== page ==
ON March 24, last year one of Ballymoney’s most recognisable figures passed away following a lengthy illness.
Most would have remembered Sam Connor by his trademark sideburns, ruddy complexion and a cloth cap that seemed to have a permanent attachment to his head.
Then there was Sam’s bicycle which was seldom off the roads whether to bring home his groceries or to fulfil a passion of cycling for pleasure throughout Northern Ireland and beyond.
Sam died at the age of 81 in the Robinson Hospital, Ballymoney, and was laid to rest at Roseyards Presbyterian Church where his mother and his grandmother are buried.
Living in a small cottage on the old Ballymoney to Coleraine Road, Sam spent most of his time looking after his cats and the rest cycling with close friends one of whom, Lyn Brookes, a retired historian, remembers her companion with much fondness.
Lyn first encountered Sam 14 years ago when their paths crossed in Coleraine. From then on they forged a friendship and she along with Sam and another male friend would meet on a regular basis to cycle on routes and distances that would test many younger enthusiasts.
Lyn recalls that on one occasion they had been out for hours covering scores of miles and ending up in Omagh. Not long into the return journey, Sam suddenly announced: ‘Only 50 miles to go we’re nearly home now.’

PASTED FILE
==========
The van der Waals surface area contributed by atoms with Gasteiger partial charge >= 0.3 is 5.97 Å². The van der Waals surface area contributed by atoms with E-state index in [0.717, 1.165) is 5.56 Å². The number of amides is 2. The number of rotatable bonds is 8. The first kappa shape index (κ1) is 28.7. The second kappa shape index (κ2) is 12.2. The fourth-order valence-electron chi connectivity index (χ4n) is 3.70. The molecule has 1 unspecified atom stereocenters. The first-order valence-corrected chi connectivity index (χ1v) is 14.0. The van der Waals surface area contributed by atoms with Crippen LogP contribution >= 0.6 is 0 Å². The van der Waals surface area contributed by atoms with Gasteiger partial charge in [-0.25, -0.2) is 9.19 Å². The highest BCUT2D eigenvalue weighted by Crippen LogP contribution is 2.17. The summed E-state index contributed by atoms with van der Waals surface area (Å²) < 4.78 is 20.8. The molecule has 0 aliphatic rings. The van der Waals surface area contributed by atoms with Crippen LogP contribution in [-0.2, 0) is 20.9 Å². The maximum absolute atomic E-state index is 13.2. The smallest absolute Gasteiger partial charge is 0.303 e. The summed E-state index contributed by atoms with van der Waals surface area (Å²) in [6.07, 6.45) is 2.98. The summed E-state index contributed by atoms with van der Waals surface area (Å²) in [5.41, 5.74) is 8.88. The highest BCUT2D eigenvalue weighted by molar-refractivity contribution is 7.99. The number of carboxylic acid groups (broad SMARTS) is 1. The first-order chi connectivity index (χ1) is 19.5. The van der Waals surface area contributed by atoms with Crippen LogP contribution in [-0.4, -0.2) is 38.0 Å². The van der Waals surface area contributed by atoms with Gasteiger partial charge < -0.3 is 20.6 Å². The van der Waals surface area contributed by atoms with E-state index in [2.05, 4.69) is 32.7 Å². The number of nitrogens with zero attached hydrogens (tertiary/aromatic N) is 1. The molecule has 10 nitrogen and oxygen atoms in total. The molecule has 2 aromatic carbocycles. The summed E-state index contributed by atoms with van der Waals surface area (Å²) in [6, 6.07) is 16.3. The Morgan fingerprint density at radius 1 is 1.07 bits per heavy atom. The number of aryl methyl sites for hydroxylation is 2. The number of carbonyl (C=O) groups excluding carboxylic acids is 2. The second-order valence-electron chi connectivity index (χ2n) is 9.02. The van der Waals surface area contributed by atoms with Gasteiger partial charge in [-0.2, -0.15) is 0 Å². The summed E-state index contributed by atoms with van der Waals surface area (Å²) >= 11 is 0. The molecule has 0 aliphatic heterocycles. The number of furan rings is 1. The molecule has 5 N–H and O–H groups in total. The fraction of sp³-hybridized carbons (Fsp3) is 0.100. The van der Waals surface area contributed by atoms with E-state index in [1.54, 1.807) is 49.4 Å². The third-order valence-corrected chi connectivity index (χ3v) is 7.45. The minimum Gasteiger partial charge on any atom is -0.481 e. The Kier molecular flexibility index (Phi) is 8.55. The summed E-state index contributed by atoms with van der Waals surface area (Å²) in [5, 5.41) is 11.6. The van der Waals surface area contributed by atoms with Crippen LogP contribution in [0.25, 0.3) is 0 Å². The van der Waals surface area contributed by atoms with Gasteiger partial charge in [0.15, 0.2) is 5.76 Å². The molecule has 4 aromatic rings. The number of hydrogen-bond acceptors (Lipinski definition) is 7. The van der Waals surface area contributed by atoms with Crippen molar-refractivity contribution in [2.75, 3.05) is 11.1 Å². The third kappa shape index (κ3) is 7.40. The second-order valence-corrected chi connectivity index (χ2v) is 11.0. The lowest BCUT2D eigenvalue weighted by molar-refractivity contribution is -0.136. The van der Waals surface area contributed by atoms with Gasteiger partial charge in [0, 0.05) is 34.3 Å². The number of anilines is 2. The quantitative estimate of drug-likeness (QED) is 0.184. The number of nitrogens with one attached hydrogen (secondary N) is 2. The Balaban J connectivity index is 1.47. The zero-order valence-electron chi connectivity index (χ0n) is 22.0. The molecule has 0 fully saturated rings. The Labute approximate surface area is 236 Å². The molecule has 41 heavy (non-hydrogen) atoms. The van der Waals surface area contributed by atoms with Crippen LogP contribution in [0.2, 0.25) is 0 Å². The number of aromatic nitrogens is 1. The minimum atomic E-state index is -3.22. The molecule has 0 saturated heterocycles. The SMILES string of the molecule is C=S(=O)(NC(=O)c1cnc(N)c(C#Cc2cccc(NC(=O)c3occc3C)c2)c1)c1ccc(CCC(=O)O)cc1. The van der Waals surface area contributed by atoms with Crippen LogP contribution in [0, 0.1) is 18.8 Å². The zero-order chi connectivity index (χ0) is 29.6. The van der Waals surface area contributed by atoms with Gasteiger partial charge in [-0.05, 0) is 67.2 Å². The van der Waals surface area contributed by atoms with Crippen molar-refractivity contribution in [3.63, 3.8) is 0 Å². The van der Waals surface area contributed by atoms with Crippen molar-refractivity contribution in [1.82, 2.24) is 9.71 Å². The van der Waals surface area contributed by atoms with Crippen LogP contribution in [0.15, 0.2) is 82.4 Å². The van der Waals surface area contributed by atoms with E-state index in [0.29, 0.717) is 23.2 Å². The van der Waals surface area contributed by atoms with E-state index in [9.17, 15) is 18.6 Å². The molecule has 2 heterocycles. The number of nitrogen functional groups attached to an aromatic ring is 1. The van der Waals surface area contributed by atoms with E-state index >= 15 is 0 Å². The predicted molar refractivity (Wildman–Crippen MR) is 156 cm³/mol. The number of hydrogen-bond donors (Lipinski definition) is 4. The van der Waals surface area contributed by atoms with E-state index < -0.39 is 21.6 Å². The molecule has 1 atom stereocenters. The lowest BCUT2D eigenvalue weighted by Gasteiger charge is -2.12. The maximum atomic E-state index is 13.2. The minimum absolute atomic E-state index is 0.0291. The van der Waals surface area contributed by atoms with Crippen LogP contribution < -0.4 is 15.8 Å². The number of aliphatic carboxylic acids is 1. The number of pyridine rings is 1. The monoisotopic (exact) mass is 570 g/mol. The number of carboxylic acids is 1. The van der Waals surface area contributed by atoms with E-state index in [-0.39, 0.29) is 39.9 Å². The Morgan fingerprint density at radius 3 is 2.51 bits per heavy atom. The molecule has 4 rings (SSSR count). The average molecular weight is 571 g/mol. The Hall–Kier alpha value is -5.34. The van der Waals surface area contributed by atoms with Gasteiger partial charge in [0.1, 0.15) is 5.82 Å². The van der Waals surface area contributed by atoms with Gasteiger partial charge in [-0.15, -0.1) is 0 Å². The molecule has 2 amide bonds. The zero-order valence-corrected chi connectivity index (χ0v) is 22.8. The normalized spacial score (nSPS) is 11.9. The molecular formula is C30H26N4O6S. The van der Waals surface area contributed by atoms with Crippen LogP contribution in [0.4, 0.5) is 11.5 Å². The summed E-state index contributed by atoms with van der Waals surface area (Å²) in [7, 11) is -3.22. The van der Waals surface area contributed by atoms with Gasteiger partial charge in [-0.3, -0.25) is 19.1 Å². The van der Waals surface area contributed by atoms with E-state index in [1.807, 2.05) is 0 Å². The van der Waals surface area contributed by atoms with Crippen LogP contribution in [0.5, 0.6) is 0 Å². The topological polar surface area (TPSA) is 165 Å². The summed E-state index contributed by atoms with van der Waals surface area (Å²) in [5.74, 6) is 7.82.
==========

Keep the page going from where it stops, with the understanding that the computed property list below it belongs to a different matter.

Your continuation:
It was a quip that the Rev. Jones recalled at the funeral service along with many other experiences made known to him.
Lyn said: “Sam was a very kind man with a great sense of humour. He became a very good friend and when we weren’t cycling we would meet for a meal on a regular basis. It was a pleasure to look after him in his final years.”
Sam was noted for his innocent jokes which he was quick to share with those he met. He was also renowned for his predictions of the weather and Lyn managed to keep some of Sam’s notes relating to his forecasting techniques.
Sam used nature as an indicator of weather patterns. For example he wrote: ‘The crows are diving in the sky and gathering worms in the field today. There is a storm on the way’ or ‘A ring close to the moon is a sign of a far off storm and a ring far off the moon is a sign of a near storm.’